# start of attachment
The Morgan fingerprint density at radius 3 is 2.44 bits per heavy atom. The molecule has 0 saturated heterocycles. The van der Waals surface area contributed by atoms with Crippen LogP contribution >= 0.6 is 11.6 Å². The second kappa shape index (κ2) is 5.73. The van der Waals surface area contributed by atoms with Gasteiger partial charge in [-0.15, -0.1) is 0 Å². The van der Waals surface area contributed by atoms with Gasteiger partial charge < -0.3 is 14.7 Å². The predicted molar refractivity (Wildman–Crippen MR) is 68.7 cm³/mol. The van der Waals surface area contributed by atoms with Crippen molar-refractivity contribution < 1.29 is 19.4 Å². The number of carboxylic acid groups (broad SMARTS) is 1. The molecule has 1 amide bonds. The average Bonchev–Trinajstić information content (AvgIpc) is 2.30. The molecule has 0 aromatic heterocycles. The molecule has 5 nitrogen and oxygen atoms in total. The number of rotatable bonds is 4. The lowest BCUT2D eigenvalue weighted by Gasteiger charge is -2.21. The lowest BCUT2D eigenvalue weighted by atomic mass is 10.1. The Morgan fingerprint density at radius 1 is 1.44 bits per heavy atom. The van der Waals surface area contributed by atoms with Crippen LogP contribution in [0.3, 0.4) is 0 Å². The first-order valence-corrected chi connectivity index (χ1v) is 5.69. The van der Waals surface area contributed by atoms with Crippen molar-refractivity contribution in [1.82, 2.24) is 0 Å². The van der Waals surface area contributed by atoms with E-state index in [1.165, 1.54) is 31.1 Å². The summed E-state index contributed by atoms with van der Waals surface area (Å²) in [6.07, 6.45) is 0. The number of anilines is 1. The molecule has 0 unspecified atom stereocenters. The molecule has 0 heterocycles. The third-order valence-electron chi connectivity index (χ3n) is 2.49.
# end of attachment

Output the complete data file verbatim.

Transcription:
The Morgan fingerprint density at radius 3 is 2.44 bits per heavy atom. The molecule has 0 saturated heterocycles. The van der Waals surface area contributed by atoms with Crippen LogP contribution >= 0.6 is 11.6 Å². The second kappa shape index (κ2) is 5.73. The van der Waals surface area contributed by atoms with Gasteiger partial charge in [-0.15, -0.1) is 0 Å². The van der Waals surface area contributed by atoms with Gasteiger partial charge < -0.3 is 14.7 Å². The predicted molar refractivity (Wildman–Crippen MR) is 68.7 cm³/mol. The van der Waals surface area contributed by atoms with Crippen molar-refractivity contribution < 1.29 is 19.4 Å². The number of carboxylic acid groups (broad SMARTS) is 1. The molecule has 1 amide bonds. The average Bonchev–Trinajstić information content (AvgIpc) is 2.30. The molecule has 0 aromatic heterocycles. The molecule has 5 nitrogen and oxygen atoms in total. The number of rotatable bonds is 4. The lowest BCUT2D eigenvalue weighted by Gasteiger charge is -2.21. The lowest BCUT2D eigenvalue weighted by atomic mass is 10.1. The Morgan fingerprint density at radius 1 is 1.44 bits per heavy atom. The van der Waals surface area contributed by atoms with Crippen LogP contribution in [0.3, 0.4) is 0 Å². The first-order valence-corrected chi connectivity index (χ1v) is 5.69. The van der Waals surface area contributed by atoms with Crippen molar-refractivity contribution in [1.82, 2.24) is 0 Å². The van der Waals surface area contributed by atoms with E-state index in [1.165, 1.54) is 31.1 Å². The summed E-state index contributed by atoms with van der Waals surface area (Å²) in [6.07, 6.45) is 0. The number of anilines is 1. The molecule has 0 unspecified atom stereocenters. The molecule has 0 heterocycles. The third-order valence-electron chi connectivity index (χ3n) is 2.49.